|Headrick, Marcia - FDA/CVM|
|Anandaraman, Neena - USDA-FSIS|
|Dargatz, David - USDA-APHIS|
Submitted to: Emerging Infectious Diseases
Publication Type: Abstract Only
Publication Acceptance Date: February 2, 2002
Publication Date: March 24, 2002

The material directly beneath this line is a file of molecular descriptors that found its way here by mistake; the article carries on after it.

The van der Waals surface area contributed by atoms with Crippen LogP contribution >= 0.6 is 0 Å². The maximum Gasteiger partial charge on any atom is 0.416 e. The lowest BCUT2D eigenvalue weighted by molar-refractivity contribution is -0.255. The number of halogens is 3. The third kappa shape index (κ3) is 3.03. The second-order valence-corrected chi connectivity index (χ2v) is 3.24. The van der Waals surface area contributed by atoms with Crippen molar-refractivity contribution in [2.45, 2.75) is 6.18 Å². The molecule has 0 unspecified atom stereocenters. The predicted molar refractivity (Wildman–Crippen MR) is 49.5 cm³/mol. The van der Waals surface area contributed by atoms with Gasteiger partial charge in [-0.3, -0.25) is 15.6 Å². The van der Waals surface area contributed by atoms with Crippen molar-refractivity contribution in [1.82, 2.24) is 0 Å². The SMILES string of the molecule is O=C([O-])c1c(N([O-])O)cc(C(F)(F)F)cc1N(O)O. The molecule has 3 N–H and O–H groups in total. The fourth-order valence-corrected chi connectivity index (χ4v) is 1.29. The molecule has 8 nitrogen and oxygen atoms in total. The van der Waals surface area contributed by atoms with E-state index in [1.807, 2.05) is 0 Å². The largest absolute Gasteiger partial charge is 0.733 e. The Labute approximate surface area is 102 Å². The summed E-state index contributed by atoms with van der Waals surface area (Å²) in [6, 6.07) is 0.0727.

Citation: Cray, P.J., Headrick, M.L., Anandaraman, N., Gray, J.T., Dargatz, D.A. 2002. Multiple resistance among salmonella isolates of animal origin from the national antimicrobial resistance monitoring system-enteric bacteria 1997-2000. Emerging Infectious Diseases. Board. 27. P. 136. Technical Abstract: Introduction: Developing antimicrobial resistance to new and older drugs is of global concern. However, the growing trend of multiple resistance, particularly multiple resistance involving both new and older drugs, will exacerbate the problem. The National Antimicrobial Resistance Monitoring System - Enteric Bacteria (NARMS-EB) was established to monitor emerging resistance in food borne and commensal bacteria of human and animal origin. Methods: As part of the animal arm of NARMS, Salmonella isolates were submitted from raw product collected at slaughter and processing plants (designated SI) or from feces or tissue samples collected from diagnostic submissions (designated DI) from chickens (CH), cattle (CL), swine (SW) and turkeys (TK) for 1997 through 2000. Antimicrobial susceptibility testing was conducted using the Sensititre**TM System (Trek Diagnostics, Inc.) as per manufacturer's directions. Antimicrobials were selected and configured in a 96 well custom made panel. Results were analyzed by year, type (SI or DI), source (CH, CL, SW, TK), and serotype. Total percent pan-susceptible and resistance to only 1 antimicrobial were combined for this analysis. Multiple resistance was defined as resistance to > 2 antimicrobials Results: Overall, SI from CL, SW, and TK were more susceptible than DI regardless of year. For CH isolates, however, multiple resistance was 34% in 1997 and 1998 and 33% in 1999 and 2000 among SI while multiple resistance among DI was 23%, 40%, 26%, and 26% for 1997-2000, respectively. Regardless of type, turkey isolates had more multiple resistance than CH, CL, or SW. The least multiple resistance was observed among CL samples collected from slaughter. The most common resistance pattern among all sources was to Streptomycin, Sulfamethoxazole and Tetracycline. Resistance to more antimicrobials was observed among DI. Analysis within source by year was variable and no trend among sources was detected. The top 5 most frequent serotypes also varied widely between sources by year. Conclusions: These data indicate that multiple resistance is less in CL, SW and TK SI when compared to DI. This is not unexpected as submissions to a diagnostic laboratory are often made after an animal is ill or dead, and depending upon source, may have been treated for prior illness. The reverse observed for CH isolates was not expected. However, it is possible that this reflects submission of samples from earlier periods in production prior to extended exposure or use of antimicrobials or variations in serotype. The most common multiple resistance pattern among all isolates is notably to older drugs. However, when multiple resistance included newer drugs, resistance was also observed to the older drugs. Molecular analysis of multiple resistant cassettes will assist in further analysis of the data.